Merry Murder in “The Maids”
Red Bull Theater evokes the play’s dark, funny spirit
No matter where you sit for Red Bull Theater’s revival of The Maids, now at Theatre at St. Clement’s, you might be startled by the set. Patrons are ushered past the regular seats and taken to specially constructed risers on the stage. They sit on all four sides of an elegant bedchamber, and throughout the show, everyone can see everyone else.
And the performers, of course, are as close as the crowd. Jean Genet’s 1947 play follows sisters Solange (Ana Reeder) and Claire (Jeanine Seralles), two maids who plan to kill their mistress, Madame (J. Smith-Cameron). To prepare, they playact the murder with each other. Solange may put on Madame’s finest gown while Claire, pretending to be Solange, pretends to kill her.
Thanks to the set, audiences sit just inches from their schemes. The effect is deliciously uncomfortable. “For us, it developed into kind of a peep-show room, where the audience would be voyeurs” says Jesse Berger, both Red Bull’s artistic director and the director of this production. “I love it when I see people try to lean in and see something around the corner. I think it engages the audience in a unique way.”
The naughty playfulness of this design—the way it simultaneously seduces and unsettles—suits the spirit of Genet’s writing. A subversive and imaginative writer, his plays toy with life’s theatricality, with the way identities are performed, and the result can brilliant, charming, and upsetting in equal measure. In The Maids, for instance, it’s delightful to watch the sisters switch in and out of various roles, and when Madame herself storms into the room, their instant return to servitude has the comic tension of a farce. But eventually, they’re overwhelmed by the murderous spirit of their game. They lose control of their fictional identities, and there are real-world consequences.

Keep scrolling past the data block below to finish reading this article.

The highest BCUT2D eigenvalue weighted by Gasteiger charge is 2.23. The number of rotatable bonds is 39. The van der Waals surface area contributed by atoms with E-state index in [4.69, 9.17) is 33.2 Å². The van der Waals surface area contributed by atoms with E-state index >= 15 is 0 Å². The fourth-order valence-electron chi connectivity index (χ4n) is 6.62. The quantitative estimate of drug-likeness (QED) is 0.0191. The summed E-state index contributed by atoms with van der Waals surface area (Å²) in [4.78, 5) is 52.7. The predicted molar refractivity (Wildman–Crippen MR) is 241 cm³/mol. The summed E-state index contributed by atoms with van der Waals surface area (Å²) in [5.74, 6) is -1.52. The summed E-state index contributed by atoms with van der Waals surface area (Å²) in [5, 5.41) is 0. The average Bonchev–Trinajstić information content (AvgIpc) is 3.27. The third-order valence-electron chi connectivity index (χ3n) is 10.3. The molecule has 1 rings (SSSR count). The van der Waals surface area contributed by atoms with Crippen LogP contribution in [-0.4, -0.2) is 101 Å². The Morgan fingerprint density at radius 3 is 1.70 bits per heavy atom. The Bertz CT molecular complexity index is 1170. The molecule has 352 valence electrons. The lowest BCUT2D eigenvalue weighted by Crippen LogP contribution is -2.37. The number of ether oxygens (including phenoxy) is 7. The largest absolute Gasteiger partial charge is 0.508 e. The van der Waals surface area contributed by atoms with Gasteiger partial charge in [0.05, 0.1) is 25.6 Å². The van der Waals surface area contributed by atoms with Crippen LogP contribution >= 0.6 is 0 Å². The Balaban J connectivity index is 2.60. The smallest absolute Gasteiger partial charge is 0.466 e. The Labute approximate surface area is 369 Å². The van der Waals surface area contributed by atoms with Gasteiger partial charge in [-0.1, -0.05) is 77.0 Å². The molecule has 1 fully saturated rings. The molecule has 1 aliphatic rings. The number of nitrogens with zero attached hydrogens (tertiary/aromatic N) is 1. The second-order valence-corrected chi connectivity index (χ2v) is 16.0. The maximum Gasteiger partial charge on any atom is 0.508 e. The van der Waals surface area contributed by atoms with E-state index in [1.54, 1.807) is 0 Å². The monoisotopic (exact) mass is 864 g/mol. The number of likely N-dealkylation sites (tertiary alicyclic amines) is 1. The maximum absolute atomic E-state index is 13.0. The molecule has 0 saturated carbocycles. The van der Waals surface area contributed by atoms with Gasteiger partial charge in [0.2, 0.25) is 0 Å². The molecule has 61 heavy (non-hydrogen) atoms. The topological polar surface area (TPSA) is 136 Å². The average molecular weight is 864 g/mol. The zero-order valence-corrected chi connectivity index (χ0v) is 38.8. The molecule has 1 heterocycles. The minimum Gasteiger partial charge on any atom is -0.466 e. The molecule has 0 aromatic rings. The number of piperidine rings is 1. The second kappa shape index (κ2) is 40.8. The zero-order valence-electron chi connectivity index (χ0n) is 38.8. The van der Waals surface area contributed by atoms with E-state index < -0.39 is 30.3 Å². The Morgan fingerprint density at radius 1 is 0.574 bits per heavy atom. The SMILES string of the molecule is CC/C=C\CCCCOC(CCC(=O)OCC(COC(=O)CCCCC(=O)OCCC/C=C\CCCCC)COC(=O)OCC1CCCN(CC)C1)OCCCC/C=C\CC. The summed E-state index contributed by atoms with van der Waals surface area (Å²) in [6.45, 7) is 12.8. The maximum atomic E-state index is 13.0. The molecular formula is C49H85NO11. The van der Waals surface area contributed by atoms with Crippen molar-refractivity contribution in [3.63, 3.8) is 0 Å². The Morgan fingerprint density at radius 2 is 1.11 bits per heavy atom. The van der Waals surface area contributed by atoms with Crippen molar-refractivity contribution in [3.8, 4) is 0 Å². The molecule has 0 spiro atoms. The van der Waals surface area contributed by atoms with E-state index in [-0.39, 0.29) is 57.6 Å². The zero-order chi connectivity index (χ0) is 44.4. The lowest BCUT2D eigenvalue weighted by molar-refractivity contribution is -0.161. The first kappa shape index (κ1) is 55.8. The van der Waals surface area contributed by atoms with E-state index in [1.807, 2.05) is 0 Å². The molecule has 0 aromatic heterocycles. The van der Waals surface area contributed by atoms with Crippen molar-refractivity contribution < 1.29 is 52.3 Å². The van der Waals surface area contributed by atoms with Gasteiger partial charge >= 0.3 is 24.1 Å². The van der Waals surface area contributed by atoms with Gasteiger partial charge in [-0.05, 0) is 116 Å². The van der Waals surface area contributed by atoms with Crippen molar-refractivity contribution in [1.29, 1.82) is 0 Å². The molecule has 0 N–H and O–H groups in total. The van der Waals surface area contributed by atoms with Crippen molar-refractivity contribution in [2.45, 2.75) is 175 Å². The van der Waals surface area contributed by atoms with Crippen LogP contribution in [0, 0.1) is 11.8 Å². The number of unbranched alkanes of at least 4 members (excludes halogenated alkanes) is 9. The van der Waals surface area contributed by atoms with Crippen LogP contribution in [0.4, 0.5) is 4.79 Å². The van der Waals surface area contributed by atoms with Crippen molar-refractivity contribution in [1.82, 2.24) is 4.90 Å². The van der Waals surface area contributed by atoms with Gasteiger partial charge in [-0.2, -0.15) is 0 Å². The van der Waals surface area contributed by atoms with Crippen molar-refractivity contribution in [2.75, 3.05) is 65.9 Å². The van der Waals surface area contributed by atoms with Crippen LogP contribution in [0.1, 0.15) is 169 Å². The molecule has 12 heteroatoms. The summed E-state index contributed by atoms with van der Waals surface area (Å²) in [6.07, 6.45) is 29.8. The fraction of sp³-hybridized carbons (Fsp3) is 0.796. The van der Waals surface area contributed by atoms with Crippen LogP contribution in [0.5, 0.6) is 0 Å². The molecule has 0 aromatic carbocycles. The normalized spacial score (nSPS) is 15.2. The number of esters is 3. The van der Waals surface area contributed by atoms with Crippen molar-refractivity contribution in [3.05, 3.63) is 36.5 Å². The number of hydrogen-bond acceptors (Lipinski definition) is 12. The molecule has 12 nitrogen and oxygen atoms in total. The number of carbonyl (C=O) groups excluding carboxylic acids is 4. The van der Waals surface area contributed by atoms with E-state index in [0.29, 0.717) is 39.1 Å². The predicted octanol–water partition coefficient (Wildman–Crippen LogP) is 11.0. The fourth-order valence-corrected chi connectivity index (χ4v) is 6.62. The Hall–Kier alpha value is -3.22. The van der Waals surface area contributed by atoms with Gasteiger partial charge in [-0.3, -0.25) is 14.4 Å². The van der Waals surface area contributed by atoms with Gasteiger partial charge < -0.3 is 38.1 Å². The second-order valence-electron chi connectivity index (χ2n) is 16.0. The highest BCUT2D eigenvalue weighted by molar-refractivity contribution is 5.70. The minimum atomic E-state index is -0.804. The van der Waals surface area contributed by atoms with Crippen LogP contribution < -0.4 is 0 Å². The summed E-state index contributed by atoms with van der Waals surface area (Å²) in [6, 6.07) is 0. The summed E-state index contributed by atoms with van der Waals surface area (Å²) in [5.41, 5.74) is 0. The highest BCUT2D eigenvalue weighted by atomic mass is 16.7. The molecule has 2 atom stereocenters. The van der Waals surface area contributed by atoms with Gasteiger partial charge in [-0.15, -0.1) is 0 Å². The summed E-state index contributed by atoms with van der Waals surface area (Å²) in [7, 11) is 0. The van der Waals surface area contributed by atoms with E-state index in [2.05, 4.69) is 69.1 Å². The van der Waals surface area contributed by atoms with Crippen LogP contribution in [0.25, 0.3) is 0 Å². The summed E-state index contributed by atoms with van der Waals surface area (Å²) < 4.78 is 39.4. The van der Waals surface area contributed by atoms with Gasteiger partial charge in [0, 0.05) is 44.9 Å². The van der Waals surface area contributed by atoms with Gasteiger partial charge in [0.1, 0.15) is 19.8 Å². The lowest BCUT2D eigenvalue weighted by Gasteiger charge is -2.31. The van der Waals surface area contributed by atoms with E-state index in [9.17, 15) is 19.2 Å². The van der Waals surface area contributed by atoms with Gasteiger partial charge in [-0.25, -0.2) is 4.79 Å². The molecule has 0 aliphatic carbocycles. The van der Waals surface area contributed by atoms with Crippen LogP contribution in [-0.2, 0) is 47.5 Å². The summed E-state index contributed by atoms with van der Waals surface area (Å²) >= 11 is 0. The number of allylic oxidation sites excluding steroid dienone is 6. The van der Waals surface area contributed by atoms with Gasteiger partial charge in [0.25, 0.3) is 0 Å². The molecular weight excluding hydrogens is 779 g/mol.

“Hopefully, it gives you multiple layers of enjoyment as you put together the puzzle that Genet has provided,” says Berger. “He loves to set up this construct of the game and then pull the rug out from under your feet and say, ‘No, actually this is reality.’”
But as fascinating as those layers are, they present a serious challenge to artists. “There’s always going to be three truths for every line in this play,” says Berger. “One of the slippery things, if you’re an actor, is that you have to determine, ‘Who am I really in this moment? Am I Claire? Am I Solange? Am I Madame?’ We tried to pin down the ‘grounding truth’ for each moment and then allow the other things to flare out from there.”
In the process, the company also discovered that the play is subtler than it might seem on the page. Berger explains, “The playfulness is what comes out in getting it on its feet and hearing it aloud. That wasn’t fully apparent until we started realizing, ‘Yeah, Genet is always aware of the audience, and [the characters] are always playing some kind of game.’ Even at his most tragic, there’s always some tongue in his cheek.”
Berger continues, “But I never wanted it to become so tongue in cheek that it would become camp, and I never wanted it to be so deadly serious that people wouldn’t be able to laugh and enjoy themselves. Every time we found ourselves saying, ‘We’re just playing for laughs here’ or ‘We’re crying way too much here,’ we would just try to find our way back to what was actually happening for a character in that moment.”
Mark Blankenship is TDF’s online content editor